Early on in my childhood I quickly realized my toy collecting hobby was really limited to what my parents would buy me. I was too young to have a job and it isn't like I was able to go to the bank and get a credit card. I also did not get an allowance for chores/good grades... I grew up in an Asian household. My parents were not about to pay me for shit I was supposed to do for free. The only logical way to get more of what I wanted was to trade. The classic example being kids who trade lunch items to get that snack your own parents refused to get you. Lunchables anyone? Those things were the shit back in the day.
Junk food brought a huge premium when it came to lunch time trades. No one wanted a sandwich...kids wanted sugar. Sodas, Snickers, Starbursts, M&M's... this was currency. The kids who got the Ding Dongs, or Moon Pies, or Skittles in their lunch held this "power" over the less fortunate kids. It was amazing to see what kids would offer up for sugary snack. You'd see kids offering up their toys, for a stupid Hostess pastry. I was blown away. A Transformer you could play with indefinitely, but a Twinkie is gone in 10 seconds. I soon realized that I needed "in" on this game as this was the solution for me to get that new Transformer that my parents would not buy me.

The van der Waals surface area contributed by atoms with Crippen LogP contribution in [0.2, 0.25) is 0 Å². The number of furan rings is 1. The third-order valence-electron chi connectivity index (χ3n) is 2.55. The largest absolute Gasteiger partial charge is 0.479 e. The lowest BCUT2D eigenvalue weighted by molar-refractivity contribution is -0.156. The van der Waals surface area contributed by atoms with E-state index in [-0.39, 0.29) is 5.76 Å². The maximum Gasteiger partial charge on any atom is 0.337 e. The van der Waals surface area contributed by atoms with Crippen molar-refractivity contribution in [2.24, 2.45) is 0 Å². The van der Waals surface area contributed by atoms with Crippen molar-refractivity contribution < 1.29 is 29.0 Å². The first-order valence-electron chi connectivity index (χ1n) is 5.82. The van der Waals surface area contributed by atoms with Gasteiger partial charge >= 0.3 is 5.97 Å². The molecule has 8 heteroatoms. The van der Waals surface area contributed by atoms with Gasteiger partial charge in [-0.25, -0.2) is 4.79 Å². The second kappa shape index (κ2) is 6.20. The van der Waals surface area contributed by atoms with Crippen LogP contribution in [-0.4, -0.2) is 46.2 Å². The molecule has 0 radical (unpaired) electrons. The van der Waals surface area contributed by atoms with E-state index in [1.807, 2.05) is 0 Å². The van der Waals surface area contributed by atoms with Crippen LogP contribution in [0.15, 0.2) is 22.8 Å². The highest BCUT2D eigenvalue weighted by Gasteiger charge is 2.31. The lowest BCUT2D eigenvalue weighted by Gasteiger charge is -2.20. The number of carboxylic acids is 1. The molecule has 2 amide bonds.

I had a secret weapon... I had access to Asian brand candies that the American kids didn't. More specifically, I am talking Super Lemon and Super Cola candies. If you do not know what these are, they are hard candies that taste like Lemon or Cola and have a TON of sour powder on them. You could only find these in Asian markets and this was before there were 99 Ranch Markets everywhere. More importantly, Super Cola/Lemon was different from any American candy on the market. This would be my first economics lesson in supply and demand. I was the supply and there was a HUGE demand. It was not hard to get my parents to buy me a bag here and there... I want to say it was $2.50 for a bag that contained 10-12 pieces, so roughly $.25 a piece.
As stated above, kids get stupid when they want something they cant have. Trading for food got old real fast and I realized I did not want sandwiches, I wanted more toys. I wasn't getting the offers of Transformers and GI Joes that I dreamed of. I kept getting offered food items that I couldn't possibly finish on my own. So I stopped trading for food... and one day a desperate schmuck offered me $1 for ONE candy! This was the epiphany that forever changed my life.... I didn't get allowance from my parents, BUT that didn't mean I couldn't sell candies to other kids for their allowance. Soon enough I was flipping $2.50 into $10-12 for every bag I got from my parents. At 8 years old, a hustler was born...